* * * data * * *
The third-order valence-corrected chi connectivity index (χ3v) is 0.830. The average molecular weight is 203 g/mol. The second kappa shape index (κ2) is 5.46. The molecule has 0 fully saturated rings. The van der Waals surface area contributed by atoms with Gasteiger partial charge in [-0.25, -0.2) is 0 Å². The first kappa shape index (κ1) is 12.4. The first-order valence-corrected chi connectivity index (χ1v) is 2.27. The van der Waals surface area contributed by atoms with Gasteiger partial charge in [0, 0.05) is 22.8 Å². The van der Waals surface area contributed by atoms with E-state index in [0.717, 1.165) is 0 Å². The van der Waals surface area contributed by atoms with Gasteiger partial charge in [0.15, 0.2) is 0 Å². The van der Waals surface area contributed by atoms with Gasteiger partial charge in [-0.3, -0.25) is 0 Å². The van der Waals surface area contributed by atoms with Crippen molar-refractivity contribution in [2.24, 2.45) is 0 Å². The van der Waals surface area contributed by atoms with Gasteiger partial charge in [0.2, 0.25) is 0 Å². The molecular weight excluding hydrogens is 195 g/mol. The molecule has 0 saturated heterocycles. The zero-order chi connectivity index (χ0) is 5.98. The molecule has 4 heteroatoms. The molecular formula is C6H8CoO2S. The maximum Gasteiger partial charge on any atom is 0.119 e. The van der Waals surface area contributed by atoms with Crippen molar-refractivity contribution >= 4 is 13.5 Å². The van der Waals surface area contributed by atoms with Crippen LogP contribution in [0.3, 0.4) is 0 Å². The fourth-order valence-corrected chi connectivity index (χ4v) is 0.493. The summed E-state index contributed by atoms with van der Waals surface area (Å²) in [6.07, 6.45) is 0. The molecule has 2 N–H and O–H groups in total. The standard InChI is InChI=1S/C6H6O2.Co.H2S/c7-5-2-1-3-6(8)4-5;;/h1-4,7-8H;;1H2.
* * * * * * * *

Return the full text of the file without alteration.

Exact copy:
The third-order valence-corrected chi connectivity index (χ3v) is 0.830. The average molecular weight is 203 g/mol. The second kappa shape index (κ2) is 5.46. The molecule has 0 fully saturated rings. The van der Waals surface area contributed by atoms with Gasteiger partial charge in [-0.25, -0.2) is 0 Å². The first kappa shape index (κ1) is 12.4. The first-order valence-corrected chi connectivity index (χ1v) is 2.27. The van der Waals surface area contributed by atoms with Gasteiger partial charge in [0, 0.05) is 22.8 Å². The van der Waals surface area contributed by atoms with E-state index in [0.717, 1.165) is 0 Å². The van der Waals surface area contributed by atoms with Gasteiger partial charge in [0.15, 0.2) is 0 Å². The van der Waals surface area contributed by atoms with Gasteiger partial charge in [-0.3, -0.25) is 0 Å². The van der Waals surface area contributed by atoms with Crippen molar-refractivity contribution in [2.24, 2.45) is 0 Å². The van der Waals surface area contributed by atoms with Gasteiger partial charge in [0.2, 0.25) is 0 Å². The molecular weight excluding hydrogens is 195 g/mol. The molecule has 0 saturated heterocycles. The zero-order chi connectivity index (χ0) is 5.98. The molecule has 4 heteroatoms. The molecular formula is C6H8CoO2S. The maximum Gasteiger partial charge on any atom is 0.119 e. The van der Waals surface area contributed by atoms with Crippen molar-refractivity contribution >= 4 is 13.5 Å². The van der Waals surface area contributed by atoms with Crippen LogP contribution in [0.3, 0.4) is 0 Å². The fourth-order valence-corrected chi connectivity index (χ4v) is 0.493. The summed E-state index contributed by atoms with van der Waals surface area (Å²) in [6.07, 6.45) is 0. The molecule has 2 N–H and O–H groups in total. The standard InChI is InChI=1S/C6H6O2.Co.H2S/c7-5-2-1-3-6(8)4-5;;/h1-4,7-8H;;1H2.